Fire Power: 12 Versus 20
This time of year, the waterfowl hunting that remains is moving steadily south, down the flyways to the deltas and gulfs. It’s also when hunting in flooded timber comes into its own and decoys move from essential to mandatory. Shooting at its best will be over the dekes, and at treetop height, whether in the trees or in open ponds or flooded fields. So, is there a case to be made for the 20 gauge versus–or if not versus, then being equal to–the 12 gauge this time of the season?
First, let’s get over the idea that the 20 is a “small” gauge, implying that its recoil, and its hitting power are negligible. In the first place, the guns are lighter, meaning that felt recoil, especially with 3-inch loads, can be something more than noticeable, but more than tolerable. Lighter makes them easier to carry, though, especially across a muddy field or wading a distance into flooded timber. Being lighter, they may also swing faster, which in some hunter’s hands can mean they may be too quick to acquire a target, leading a hunter to get too far ahead, or to try to slow down too abruptly. Many hunters have, with 20s and 12s, learned that they may not shoot their best, even on upland birds, with fast, short-barreled guns, and have replaced stubby 24-inch ones with 28s, leading to slower but smoother, more controlled swings. Proving that, at least in this case, more, rather than less, is more.
As far as hitting power, an ounce of No. 2 shot is going to put a more than adequate pattern on a decoying duck. At closer ranges in timber and from a blind, with the proper match of shotgun and shell, and hunter, misses would have to be classified as pilot error, not any inherent deficiency in the gauge.
Browning’s BXD Waterfowl Extra Distance loads in both 20s and 12s have advanced wad technology to deliver denser patterns of round, plated-steel shot on a duck. The best shell is one piece of the mosaic. Late season can be more challenging than early for obvious reasons. Those bright-orange-footed mallard drakes are not the drab, callow lads you may have slain in the early fall up in Alberta or Saskatchewan. These birds have been getting shot at for about 2,500 miles for months. The ones that make it are waterfowl Einsteins. (Of course, they have also been feeding in harvested corn fields on the way down, instead of assorted grasses, bugs, and crustaceans; so there is that to be said for why fat ducks this time of year are worth the candle, as they have it.)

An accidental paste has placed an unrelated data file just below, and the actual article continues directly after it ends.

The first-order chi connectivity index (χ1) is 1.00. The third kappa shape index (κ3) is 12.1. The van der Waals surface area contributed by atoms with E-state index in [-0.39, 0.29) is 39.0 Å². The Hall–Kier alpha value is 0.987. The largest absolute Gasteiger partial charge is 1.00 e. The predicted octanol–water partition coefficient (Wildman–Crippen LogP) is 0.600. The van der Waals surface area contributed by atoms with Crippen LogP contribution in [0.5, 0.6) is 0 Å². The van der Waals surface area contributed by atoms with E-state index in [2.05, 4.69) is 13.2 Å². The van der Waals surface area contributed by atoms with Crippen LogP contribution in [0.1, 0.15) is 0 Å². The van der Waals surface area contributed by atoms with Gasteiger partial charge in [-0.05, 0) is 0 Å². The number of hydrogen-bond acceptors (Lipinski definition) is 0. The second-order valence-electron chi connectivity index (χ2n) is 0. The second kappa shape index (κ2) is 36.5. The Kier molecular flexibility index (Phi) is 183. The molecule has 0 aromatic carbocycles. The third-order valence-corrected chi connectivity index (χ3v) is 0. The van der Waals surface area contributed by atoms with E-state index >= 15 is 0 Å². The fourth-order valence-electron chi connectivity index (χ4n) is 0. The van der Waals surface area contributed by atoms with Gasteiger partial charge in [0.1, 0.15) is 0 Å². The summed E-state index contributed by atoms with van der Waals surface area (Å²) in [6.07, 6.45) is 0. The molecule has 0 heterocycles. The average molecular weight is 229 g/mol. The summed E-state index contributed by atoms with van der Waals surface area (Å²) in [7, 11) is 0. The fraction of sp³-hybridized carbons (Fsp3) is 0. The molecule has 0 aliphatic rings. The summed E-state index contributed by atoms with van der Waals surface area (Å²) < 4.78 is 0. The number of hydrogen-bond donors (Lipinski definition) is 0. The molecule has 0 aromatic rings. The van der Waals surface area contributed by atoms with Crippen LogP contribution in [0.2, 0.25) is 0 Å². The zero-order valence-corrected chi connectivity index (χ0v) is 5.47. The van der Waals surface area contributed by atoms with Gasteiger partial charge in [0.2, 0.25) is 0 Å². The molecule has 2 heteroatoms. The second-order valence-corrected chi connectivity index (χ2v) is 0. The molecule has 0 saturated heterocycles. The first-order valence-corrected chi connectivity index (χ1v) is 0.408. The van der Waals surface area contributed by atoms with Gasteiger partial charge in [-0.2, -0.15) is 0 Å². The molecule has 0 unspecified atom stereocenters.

Four things, at a minimum for ducks this time of year: scouting, hiding, patterning, and practicing, not necessarily in that order, before you start fretting over gauges. That great old gentlemen of shotgunning, Bob Brister, said, in spirit anyway, because he was talking about something more specific, but the sentiment holds, “I can feel only slightly sorry for a man who has never patterned his gun…I can feel extremely sorry for the ducks that man shoots at beyond the clean-killing range of his particular gun and load.” Spend the money to practice with your duck-hunting loads, if you can find a range where waterfowl shot is permitted: Even a box of shooting helps. Scout where the ducks are “pitching” into, and use that to decide the size of your spreads: Five or six ducks at a time, maple-leafing through the trees, can be drawn in with a smaller set than large flocks over big water, especially where there is little competition from other shooters. Remember, these are wised-up ducks: Hiding is critical, unless you enjoy the artful display of ducks flaring off in sweeping aerial maneuvers.
Two last thoughts: Know your range; look for those gaudy feet and even those bright eyes, before touching off your shot. Use a good dog: The waterfowl you conserve not only may be your own, they’re everybody’s.